Context: In the 1990s, the American population-based study NHANES III renewed the focus on possible secular trends in male puberty. However, no conclusions could be made on pubertal onset due to the lack of compatible data.
Objective: The aim of the study was to evaluate secular trends in pubertal onset during the recent 15 yr and their relation to body mass index (BMI) in boys.
Design and setting: We conducted a cross-sectional study in 1991-1993 and a combined cross-sectional and longitudinal study in 2006-2008 (The Copenhagen Puberty Study) at a tertiary center for pediatric endocrinology.
Participants: A total of 1528 boys aged 5.8 to 19.9 yr participated (n = 824 in 1991-1993, and n = 704 in 2006-2008). Genital and pubic hair stages as well as testicular volume by orchidometry were evaluated. Blood samples were analyzed for LH, FSH, testosterone, and SHBG.
Main outcome measures: We measured age at onset of pubertal markers.
Results: Onset of puberty, defined as age at attainment of testicular volume above 3 ml, occurred significantly earlier in 2006-2008 [11.66 yr (11.49-11.82); mean (95% confidence interval)] than in 1991-1993 [11.92 yr (11.76-12.08); P = 0.025]. Significantly higher LH, but not testosterone, levels were found in the 11- to 16-yr-old boys from 2006-2008 compared to 1991-1993 (P = 0.020). BMI Z-score increased significantly from 1991-1993 [0.044 (-0.016 to 0.104)] to 2006-2008 [0.290 (0.219-0.361); P < 0.001]. Interestingly, pubertal onset and LH levels were no longer significantly different between study periods after adjustment for BMI.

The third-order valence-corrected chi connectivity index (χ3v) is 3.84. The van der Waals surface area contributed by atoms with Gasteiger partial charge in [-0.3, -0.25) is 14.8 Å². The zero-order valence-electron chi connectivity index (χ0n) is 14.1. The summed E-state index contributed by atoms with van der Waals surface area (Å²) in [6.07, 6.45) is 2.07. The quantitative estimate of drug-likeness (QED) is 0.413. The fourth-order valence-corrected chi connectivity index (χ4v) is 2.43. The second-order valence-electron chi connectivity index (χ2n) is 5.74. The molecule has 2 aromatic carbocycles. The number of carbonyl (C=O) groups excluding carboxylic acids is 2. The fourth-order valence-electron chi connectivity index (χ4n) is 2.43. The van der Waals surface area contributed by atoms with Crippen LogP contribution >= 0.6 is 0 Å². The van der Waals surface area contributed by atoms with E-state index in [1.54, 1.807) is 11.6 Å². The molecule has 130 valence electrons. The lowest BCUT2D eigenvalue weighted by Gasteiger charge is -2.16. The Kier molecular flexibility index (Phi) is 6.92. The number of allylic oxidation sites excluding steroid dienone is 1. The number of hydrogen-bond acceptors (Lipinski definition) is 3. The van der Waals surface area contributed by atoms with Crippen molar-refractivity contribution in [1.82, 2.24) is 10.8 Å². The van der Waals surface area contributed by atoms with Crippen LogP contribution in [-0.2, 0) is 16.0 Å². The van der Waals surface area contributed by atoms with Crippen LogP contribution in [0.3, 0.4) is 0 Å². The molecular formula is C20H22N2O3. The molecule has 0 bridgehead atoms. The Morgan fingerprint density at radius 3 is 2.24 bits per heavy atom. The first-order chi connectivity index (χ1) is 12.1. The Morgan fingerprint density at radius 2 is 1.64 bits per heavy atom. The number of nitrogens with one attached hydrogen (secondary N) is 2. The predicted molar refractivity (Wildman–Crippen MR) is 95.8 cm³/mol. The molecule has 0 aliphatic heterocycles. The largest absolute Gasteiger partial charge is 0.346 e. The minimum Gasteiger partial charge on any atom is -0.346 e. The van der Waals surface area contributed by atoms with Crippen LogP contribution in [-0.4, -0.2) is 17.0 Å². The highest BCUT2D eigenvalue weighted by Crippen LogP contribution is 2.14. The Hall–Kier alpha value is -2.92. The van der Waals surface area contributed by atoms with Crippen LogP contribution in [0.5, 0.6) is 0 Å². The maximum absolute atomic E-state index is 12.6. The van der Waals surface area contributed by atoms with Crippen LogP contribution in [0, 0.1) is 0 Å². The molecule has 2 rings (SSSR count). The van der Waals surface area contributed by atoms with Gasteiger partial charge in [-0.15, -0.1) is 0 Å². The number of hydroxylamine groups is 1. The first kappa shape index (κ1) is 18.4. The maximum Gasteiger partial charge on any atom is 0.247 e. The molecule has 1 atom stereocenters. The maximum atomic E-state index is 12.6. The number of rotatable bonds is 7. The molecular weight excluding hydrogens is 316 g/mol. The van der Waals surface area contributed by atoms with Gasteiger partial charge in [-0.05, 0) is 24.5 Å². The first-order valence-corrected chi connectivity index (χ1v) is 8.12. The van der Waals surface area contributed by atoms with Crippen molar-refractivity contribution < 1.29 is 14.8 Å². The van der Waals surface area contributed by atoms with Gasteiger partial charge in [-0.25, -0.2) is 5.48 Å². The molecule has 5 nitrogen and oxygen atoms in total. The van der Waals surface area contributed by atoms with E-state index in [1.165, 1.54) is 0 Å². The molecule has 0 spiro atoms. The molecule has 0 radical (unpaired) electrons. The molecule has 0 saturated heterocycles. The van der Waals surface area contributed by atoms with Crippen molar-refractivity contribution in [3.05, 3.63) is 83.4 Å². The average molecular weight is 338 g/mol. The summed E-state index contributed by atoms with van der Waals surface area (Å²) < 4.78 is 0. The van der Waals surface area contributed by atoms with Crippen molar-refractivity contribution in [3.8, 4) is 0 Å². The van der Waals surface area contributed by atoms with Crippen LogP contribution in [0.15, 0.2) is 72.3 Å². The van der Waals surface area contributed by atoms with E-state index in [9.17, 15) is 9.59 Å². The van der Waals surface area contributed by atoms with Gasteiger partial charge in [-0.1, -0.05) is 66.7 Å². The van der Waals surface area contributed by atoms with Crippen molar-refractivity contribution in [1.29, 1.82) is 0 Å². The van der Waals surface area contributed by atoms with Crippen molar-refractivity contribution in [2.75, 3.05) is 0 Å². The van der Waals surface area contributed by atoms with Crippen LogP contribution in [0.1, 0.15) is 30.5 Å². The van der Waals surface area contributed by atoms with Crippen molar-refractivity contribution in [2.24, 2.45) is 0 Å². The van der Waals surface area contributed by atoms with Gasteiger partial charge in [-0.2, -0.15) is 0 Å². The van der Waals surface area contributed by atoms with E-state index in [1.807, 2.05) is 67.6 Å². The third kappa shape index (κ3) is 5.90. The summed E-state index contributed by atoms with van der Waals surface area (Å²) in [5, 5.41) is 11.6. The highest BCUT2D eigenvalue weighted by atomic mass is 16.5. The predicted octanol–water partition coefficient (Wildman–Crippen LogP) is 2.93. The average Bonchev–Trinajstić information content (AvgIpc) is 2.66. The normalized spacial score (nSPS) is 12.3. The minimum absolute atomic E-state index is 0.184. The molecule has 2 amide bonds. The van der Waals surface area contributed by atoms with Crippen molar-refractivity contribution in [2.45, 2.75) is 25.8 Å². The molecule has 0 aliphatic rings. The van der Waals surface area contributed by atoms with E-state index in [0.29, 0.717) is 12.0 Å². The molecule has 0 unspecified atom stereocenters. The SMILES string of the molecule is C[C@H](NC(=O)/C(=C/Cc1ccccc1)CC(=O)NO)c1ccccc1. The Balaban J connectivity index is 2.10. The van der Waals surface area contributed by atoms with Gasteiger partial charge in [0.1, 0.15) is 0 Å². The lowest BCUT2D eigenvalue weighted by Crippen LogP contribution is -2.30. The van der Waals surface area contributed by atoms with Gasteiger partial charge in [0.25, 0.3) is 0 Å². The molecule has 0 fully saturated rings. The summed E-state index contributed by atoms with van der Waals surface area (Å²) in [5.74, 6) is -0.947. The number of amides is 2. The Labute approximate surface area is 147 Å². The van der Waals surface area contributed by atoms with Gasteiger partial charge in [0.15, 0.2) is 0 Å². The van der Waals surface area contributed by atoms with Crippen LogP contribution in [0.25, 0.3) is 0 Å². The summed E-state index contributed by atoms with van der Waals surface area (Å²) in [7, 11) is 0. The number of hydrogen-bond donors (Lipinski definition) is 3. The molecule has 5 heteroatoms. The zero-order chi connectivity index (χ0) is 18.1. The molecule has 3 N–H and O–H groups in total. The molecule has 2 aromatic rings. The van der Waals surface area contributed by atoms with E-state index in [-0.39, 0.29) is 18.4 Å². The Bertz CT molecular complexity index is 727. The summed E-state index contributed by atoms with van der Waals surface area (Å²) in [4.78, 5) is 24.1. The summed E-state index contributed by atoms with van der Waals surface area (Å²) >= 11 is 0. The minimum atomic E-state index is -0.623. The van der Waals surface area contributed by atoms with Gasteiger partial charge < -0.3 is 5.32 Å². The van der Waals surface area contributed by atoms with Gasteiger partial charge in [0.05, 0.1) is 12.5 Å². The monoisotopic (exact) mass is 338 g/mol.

Conclusions: Estimated mean age at onset of puberty has declined significantly during the recent 15 yr. This decline was associated with the coincident increase in BMI.